In my opinion, batch effects are the biggest challenge faced by genomics research, especially in precision medicine. As we point out in this review, they are everywhere among high-throughput experiments. But batch effects are not specific to genomics technology. In fact, in this 1972 paper (paywalled), WJ Youden describes batch effects in the context of measurements made by physicists. Check out this plot of astronomical unit
speed of light estimates with an estimate of spread confidence intervals (red and green are same lab).
Sometimes you find batch effects where you least expect them. For example, in the deflategate debate. Here is quote from the New England patriot's deflategate rebuttal (written with help from Nobel Prize winner Roderick MacKinnon)
in other words, the Colts balls were measured after the Patriots balls and had warmed up more. For the above reasons, the Wells Report conclusion that physical law cannot explain the pressures is incorrect.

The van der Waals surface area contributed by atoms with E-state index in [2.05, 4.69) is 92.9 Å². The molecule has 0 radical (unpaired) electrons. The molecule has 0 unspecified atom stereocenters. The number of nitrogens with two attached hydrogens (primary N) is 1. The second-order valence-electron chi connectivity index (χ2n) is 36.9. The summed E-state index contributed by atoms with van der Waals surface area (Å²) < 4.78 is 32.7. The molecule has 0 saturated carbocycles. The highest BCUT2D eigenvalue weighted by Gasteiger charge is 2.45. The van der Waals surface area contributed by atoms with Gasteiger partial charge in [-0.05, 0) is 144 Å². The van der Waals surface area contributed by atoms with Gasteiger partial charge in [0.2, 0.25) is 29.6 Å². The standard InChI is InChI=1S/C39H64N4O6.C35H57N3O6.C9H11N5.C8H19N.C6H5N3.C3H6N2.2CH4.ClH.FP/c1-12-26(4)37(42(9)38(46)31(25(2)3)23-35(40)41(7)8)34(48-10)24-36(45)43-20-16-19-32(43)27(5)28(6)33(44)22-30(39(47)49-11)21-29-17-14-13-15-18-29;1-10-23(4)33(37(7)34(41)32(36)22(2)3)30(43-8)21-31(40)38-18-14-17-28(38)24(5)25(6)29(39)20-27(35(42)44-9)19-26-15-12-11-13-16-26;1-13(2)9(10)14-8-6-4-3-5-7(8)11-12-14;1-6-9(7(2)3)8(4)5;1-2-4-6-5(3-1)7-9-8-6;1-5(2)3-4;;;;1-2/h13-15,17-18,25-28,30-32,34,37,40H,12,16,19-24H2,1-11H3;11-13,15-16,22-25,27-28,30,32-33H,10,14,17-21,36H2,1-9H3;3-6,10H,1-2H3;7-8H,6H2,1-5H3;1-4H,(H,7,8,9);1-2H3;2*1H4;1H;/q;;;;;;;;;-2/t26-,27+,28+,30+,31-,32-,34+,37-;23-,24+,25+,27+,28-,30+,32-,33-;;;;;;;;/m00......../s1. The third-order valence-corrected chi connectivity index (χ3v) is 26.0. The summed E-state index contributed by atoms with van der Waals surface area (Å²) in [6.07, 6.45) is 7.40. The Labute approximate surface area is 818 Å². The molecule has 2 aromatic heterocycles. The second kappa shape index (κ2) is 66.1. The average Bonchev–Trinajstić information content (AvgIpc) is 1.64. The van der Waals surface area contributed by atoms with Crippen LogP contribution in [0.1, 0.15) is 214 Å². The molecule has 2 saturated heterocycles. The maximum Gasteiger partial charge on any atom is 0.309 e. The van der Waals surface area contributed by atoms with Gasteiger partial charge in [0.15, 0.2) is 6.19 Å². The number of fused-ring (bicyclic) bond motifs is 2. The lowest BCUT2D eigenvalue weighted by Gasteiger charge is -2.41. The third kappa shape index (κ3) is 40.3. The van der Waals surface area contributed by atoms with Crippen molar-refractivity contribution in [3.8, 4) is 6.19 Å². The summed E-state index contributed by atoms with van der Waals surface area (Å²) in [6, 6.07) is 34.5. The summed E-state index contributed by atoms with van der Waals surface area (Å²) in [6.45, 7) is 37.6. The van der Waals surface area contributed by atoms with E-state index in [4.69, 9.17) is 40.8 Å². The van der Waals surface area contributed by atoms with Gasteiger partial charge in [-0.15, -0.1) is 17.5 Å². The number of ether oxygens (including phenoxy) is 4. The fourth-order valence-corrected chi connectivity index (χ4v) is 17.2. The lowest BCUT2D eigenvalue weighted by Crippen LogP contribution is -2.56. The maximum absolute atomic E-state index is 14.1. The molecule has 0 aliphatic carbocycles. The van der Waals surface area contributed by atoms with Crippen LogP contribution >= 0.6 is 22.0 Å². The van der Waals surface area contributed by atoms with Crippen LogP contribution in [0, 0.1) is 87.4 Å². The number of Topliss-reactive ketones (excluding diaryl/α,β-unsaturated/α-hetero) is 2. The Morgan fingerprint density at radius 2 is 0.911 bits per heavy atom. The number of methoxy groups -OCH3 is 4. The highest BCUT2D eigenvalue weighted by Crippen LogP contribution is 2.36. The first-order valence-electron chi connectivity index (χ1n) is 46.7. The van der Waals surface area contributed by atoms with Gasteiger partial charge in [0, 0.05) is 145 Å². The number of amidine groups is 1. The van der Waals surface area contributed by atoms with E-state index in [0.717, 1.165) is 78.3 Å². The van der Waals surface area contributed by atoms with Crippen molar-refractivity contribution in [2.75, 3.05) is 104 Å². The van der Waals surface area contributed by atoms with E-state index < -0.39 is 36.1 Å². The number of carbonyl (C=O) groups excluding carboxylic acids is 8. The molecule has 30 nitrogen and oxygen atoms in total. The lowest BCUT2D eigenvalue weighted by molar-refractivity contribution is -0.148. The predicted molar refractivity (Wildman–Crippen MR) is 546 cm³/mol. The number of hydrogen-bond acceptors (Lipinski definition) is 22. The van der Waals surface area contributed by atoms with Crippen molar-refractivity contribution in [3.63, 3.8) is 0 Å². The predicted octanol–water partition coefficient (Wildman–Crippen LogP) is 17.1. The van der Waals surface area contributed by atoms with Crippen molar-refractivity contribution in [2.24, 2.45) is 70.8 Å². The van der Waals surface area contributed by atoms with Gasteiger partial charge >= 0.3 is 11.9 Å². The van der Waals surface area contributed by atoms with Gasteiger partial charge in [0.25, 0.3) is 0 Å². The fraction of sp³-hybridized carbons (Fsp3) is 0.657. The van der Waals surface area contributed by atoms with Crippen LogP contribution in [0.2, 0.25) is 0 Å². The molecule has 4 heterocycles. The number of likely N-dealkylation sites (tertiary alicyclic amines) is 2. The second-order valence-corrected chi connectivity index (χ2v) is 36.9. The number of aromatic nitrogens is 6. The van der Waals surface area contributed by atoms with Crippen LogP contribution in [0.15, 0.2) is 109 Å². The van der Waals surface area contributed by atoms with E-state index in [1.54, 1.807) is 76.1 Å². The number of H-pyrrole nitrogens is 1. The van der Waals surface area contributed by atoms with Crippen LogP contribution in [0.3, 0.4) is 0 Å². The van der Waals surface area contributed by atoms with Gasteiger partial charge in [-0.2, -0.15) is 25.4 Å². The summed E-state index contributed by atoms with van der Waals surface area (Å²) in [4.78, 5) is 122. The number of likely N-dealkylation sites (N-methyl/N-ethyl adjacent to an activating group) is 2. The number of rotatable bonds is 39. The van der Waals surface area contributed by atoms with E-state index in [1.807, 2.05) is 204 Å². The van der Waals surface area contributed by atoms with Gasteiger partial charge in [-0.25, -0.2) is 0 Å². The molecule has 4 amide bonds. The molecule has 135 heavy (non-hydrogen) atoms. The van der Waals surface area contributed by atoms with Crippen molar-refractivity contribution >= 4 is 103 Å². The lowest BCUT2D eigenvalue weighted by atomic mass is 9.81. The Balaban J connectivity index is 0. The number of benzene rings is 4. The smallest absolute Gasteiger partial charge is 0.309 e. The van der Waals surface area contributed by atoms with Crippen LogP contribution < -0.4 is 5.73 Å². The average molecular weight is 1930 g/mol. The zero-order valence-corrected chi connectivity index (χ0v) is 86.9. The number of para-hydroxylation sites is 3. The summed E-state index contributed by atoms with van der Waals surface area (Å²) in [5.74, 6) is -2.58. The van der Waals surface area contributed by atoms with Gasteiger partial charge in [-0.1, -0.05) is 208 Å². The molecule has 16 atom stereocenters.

Here is another one:
In the pressure measurements physical conditions were not very well-defined and major uncertainties, such as which gauge was used in pre-game measurements, affect conclusions.
So NFL, please read our paper before you accuse a player of cheating.
Disclaimer: I live in New England but I am Ravens fan.